color: Chocolate Brown
ingredients: Coffee, Mild Ale Malt, Magnum Hops, Milk Sugar
Pouring the Stone Coffee Milk Stout into my tulip, visually speaking, it is a dark, dark brown—almost black—and, after a fairly vigorous pour, is topped by a thick, bubbly, mocha-colored head. The head dissipates pretty quickly, but doesn’t disappear all together; it clings to the glass and showcases a moderate lacing.
It has a subtle aroma—very subdued, compared to other coffee-infused stouts—which features notes of, of course, roasted coffee (more like coffee-roast, actually), barley, malt, tobacco, and baker’s chocolate.
The flavor follows the nose, but that’s not necessarily a good thing. Very sweet flavors of brown sugar, milk chocolate, vanilla, bittersweet dark chocolate, and milk sugar are all present, but so are some pretty unpleasant notes of burnt coffee. The beer is very roasty, which makes it much more bitter than it is sweet. It pains me to say that that roast is a direct result of the coffee component; I can taste the beer’s malts separately and they are pretty lightly toasted—definitely not over-roasted.
That roastiness also gives the beer something of an oily mouthfeel, which makes it taste cheap. It’s a thick mouthfeel, to be sure, but not so thick that it covers the beer’s low level of carbonation.
Medium body; oily mouthfeel; no acidity; clean finish.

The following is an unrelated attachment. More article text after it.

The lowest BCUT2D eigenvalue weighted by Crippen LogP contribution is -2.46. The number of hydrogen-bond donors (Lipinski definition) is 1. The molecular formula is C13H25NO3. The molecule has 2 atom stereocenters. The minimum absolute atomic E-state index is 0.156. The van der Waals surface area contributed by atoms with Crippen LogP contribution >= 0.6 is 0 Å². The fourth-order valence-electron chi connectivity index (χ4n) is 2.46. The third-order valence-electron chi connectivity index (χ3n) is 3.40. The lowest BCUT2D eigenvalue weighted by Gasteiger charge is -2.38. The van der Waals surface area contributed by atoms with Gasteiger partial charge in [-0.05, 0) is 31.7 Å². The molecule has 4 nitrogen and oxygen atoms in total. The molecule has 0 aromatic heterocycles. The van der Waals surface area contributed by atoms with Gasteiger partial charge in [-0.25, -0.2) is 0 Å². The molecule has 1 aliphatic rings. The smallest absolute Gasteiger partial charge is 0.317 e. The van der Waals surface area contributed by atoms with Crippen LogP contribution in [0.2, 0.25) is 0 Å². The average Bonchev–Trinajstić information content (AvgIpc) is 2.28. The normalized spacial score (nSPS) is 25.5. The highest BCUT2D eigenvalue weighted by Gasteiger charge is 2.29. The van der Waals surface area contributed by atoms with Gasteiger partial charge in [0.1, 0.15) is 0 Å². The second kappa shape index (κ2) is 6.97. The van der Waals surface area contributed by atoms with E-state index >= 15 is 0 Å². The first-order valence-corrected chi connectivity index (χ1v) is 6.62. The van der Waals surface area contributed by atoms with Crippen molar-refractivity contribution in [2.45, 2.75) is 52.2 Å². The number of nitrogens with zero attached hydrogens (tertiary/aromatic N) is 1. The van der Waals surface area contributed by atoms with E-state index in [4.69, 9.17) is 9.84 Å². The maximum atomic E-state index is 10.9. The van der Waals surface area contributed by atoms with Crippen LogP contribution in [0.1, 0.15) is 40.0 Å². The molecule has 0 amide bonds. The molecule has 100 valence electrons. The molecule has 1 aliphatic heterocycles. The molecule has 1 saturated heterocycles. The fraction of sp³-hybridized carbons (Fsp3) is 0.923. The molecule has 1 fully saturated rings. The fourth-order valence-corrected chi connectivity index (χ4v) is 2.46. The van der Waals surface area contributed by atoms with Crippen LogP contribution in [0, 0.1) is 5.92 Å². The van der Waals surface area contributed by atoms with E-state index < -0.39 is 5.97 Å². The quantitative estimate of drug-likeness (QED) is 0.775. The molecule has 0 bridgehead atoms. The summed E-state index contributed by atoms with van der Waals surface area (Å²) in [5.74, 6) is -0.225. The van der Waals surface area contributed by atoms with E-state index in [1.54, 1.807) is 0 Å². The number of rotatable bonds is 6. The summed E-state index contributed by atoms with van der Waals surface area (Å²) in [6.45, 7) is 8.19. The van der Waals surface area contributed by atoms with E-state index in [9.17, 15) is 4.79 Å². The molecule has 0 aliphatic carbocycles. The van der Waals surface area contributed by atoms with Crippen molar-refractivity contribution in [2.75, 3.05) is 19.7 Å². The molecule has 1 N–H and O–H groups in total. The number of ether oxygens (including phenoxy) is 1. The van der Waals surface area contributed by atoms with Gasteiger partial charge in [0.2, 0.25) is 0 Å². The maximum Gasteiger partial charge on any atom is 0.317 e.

I had really high hopes for the Stone Coffee Milk Stout; this is Stone Brewing Company we’re talking about, after all—they craft some of the finest brews on the market today. Stone IPA, Ruination IPA, Arrogant Bastard Ale, Delicious IPA… They’re all, well, delicious! (I’ve not had their Smoked Porter, so I can’t say for sure, but…) It seems that Stone’s strengths reside within their hop-forward beers, and maybe not so much their malt-forward beers.
Stone Coffee Milk Stout had all the trappings of a good beer, but it was the ingredients, I think, that was its biggest downfall. Without the coffee component, this might have been a very tasty beer—it is creamy, sweet, just enough roast on the barley and malts; the coffee, though, was just not up to snuff.
Personally, I think Stone should have instead enlisted the likes of another San Diego-based craft roastery—like Bird Rock Coffee, or Dark Horse, or even Caffe Calabria. This beer probably would have been a lot more successful with a specialty-grade natural Sidama; the creaminess and the berries of a natural Ardi, for example, would have made this a divine dessert stout.
Instead, Stone Coffee Milk Stout is a bitter missed opportunity; it tasted cheap and ordinary. The kind of coffee-infused stout where no thought went into the coffee selection as a complement to the beer. Stone wanted “that generic coffee flavor” as a flavor note and, unfortunately, the beer suffers because of it.
Although the winters in San Diego don’t get too brutal, the brewers at Ballast Point Brewing Company were in the mood for a bit of a warmer—a winter ale that brings comfort on those days when you can see your breath in Southern California. Victory at Sea—a […]